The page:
This poem is about mindfulness.  This poem is about acceptance, seeing things as they truly are, with a minimum of preconceived notions.  This poem is about intimacy, vulnerability, living openly and freely in a whirled that often runs one over unconsciously, even at the hands of those with good intents.  More specifically, this poem is informed and inspired by my experiences over recent months as a regular bicyclist, since I became car-less.  It has dawned on me that riding my bike amidst distracted and unaware drivers of huge masses of metal, glass, and plastic — formerly known as cars — is a powerful metaphor for my worldview.  Even if highly aware, the power differential possessed by unaware car drivers reliably results in them imposing the cost of their lack of awareness on those less powerful; in this case, a biker.  They are insulated from the feedback, the costs, of their own mindlessness.  I see such mindless, abusive power differentials wreaking havoc on our world most anywhere I look. Only Thing Necessary for Triumph of Evil is for Good Men to do Nothing -- Edmund Burke quote At best, these mindless abuses of privilege (privilege as being on the stronger side of a power differential) are maladaptive.  At worst, these mindless abuses of privilege are the foundation upon which evil can successfully manipulate the unconscious aspects of humanity to its own ends.  In regard to intimacy, I would say that in the car-bicyclist relationship the car-driver represents the antithesis of vulnerability, literally protected by a huge wall of metal, glass, and plastic.  To which the bicyclist offers their bare skin and an oft-ill-fitting plastic helmet for one’s consciousness-bearing noggin.  You can draw your own particular picture of the implications of this larger dynamic played out in our social and political life together.  In the world of urban cycling, let it suffice to say that good intent is not sufficient.  Most drivers who violate your legal right-of-way are palpably repentant after they realize what they have done.  I take great pride in offering my existence as a biker to drivers to help them learn about the existence of other people who are made vulnerable by their mindlessness.  Still, it is I who pays the greater price for this potential evolutionary relationship.  Thus, this poem.

If I am to be run over and killed by a mindless driver, please read this poem at my funeral, and offer this poem to the manslaughterer.  Similarly, I offer myself up in the path of mindless (and mindful) political forces, in hopes of expanding humanity’s potential for evolution.  If I should be run over and killed by some overtly political force, I am sure their are plenty of my other poems appropriate to be read at my memorial.  In any case, wish me luck — if you believe in such things.

I view consciousness, or mindfulness, as the primary force and indicator of human evolution.  I view most of the bad things in this world as a byproduct of a mindfulness deficiency.  Quantitatively, having no one at the wheel allows many, many bad things to happen.  Qualitatively, having people who are aware of their destructive choices and yet still choose them — one definition of sin — is a scary situation because mindfulness alone is insufficient for self-correction.  This is an active disease of the will.  Still, the passivity of the will, of active mindfulness, carries most of the day in most of our everyday lives.  I see that our lives are lived for us, as passive beings, to a larger degree than we live our lives consciously, mindfully.  The epic showdowns between conscious evil and conscious good make for great, even necessary, storytelling, but does not reflect the less sexy, more mundane bulk of our own struggles for increasing consciousness, the prerequisite for any life truly lived.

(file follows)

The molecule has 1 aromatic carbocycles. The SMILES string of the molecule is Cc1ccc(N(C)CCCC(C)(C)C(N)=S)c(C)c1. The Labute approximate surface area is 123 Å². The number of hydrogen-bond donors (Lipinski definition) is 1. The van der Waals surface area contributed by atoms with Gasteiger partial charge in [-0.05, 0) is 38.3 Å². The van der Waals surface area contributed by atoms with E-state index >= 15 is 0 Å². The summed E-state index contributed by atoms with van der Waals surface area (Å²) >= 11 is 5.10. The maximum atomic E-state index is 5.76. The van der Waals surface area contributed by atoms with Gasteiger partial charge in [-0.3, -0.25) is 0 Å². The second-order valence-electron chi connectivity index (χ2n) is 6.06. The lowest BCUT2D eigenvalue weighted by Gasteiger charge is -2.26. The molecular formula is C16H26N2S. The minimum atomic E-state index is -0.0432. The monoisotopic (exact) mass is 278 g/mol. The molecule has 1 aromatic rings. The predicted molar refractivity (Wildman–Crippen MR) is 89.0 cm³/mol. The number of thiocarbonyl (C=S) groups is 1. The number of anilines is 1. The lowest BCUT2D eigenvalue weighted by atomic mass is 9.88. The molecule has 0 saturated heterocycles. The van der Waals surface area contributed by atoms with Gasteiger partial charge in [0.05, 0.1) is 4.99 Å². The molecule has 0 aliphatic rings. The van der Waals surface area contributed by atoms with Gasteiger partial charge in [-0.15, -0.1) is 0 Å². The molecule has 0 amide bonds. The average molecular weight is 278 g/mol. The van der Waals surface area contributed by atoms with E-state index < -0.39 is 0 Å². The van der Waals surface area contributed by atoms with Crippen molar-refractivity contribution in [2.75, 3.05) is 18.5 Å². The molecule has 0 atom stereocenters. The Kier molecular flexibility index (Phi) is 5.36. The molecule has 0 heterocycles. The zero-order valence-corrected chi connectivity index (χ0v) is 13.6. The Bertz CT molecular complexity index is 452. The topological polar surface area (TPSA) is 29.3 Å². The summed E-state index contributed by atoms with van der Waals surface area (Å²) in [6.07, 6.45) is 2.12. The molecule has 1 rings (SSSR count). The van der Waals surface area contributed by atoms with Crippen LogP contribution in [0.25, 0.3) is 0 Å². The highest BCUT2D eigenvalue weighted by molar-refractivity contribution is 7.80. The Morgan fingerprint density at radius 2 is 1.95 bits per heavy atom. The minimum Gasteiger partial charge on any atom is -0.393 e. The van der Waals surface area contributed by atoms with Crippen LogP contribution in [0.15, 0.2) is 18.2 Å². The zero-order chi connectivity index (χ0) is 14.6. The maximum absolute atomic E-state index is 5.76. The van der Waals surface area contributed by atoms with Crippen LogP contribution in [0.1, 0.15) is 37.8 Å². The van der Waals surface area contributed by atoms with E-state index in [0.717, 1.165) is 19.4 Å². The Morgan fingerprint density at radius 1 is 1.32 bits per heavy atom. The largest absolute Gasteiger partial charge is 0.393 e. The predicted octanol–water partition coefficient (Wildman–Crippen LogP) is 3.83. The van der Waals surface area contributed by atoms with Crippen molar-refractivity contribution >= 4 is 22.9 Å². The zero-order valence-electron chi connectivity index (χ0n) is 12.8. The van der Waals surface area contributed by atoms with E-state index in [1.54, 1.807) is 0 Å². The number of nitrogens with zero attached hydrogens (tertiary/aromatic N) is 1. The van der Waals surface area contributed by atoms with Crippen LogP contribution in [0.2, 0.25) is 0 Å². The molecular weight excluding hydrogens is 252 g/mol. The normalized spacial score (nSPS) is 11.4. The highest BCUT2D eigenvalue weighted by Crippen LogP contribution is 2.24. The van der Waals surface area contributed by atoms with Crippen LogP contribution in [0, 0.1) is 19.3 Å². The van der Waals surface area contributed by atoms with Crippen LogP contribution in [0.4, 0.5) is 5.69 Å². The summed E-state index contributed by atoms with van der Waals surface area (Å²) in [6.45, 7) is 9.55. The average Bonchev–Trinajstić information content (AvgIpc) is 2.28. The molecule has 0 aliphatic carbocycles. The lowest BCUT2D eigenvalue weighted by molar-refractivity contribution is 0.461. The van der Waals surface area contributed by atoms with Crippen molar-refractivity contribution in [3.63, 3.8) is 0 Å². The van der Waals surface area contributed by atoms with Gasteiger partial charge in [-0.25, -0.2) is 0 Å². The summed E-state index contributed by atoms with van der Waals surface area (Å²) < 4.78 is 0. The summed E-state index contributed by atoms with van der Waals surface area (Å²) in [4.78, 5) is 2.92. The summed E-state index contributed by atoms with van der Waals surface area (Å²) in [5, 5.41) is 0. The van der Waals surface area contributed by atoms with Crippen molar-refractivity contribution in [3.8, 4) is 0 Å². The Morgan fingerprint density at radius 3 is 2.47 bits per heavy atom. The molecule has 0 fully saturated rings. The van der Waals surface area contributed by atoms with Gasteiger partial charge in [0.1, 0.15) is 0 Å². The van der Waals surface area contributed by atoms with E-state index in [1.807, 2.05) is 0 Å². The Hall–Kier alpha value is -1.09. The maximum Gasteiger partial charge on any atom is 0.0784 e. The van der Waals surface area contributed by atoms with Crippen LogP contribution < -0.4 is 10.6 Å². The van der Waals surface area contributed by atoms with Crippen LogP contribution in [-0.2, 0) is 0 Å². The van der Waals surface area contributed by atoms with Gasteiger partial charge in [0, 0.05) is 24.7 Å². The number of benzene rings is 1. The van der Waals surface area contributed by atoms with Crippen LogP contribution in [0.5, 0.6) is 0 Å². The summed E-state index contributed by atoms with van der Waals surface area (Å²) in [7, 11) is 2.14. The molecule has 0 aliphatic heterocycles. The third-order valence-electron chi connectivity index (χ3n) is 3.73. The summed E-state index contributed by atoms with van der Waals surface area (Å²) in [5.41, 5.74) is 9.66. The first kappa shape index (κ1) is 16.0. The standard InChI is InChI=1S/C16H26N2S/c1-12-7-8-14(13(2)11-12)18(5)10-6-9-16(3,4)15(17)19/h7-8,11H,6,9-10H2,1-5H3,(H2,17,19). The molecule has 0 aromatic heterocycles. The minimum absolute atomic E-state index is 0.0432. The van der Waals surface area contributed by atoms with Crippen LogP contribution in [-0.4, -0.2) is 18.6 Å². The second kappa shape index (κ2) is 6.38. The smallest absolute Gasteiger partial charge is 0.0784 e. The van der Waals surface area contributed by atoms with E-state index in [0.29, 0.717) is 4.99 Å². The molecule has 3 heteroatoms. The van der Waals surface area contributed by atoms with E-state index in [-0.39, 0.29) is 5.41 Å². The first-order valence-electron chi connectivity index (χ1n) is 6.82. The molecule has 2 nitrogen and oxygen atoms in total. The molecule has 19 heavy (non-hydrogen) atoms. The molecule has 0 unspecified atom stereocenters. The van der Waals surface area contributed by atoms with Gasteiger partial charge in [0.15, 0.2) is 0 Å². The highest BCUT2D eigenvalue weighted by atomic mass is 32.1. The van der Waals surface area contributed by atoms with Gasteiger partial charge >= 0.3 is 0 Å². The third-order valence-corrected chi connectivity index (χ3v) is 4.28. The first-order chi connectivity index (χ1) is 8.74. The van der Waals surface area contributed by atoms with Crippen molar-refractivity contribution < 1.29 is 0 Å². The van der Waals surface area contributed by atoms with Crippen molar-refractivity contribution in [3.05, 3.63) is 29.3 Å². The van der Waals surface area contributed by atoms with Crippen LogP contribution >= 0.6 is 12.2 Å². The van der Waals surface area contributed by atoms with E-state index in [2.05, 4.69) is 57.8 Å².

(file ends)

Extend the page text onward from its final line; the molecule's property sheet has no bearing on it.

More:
In the order of consciousness, self-awareness is a prerequisite for any fruitful other-awareness.  Without self-awareness, we will be mired in unending unconscious, biased projections of our self onto the world of other people and things that make up our shared reality.  My love of science is congruent with a desire to have an accurate understanding of our shared reality.  Still, science falls disturbingly silent in addressing one’s inner life, and the ultimate, inescapable assumptions or projections onto other people.  My working assumptions, based on my experience of my own inner life, is that people want to be accepted for who they are, positively appreciated, and want to contribute to a better world, our shared reality.  I willingly project empathy and lovingkindness into the world, in hopes of a better world for all of us.  If this is not what you want, feel free to let me know.    	 Better To be Slapped With The Truth Than Kissed With A Lie -- Russian ProverbIf I stray from these working assumptions, feel free to gently remind me of my deepest commitments.  If I stand clearly apart from these working assumptions, feel free to tell me like it is in no uncertain terms.  As the Russian proverb goes: “Better to be slapped with the truth than kissed with a lie.”

 

 

POEM: A Weigh of Death

If you must kill
For your way of life
It is a weigh of death
Knot a way of life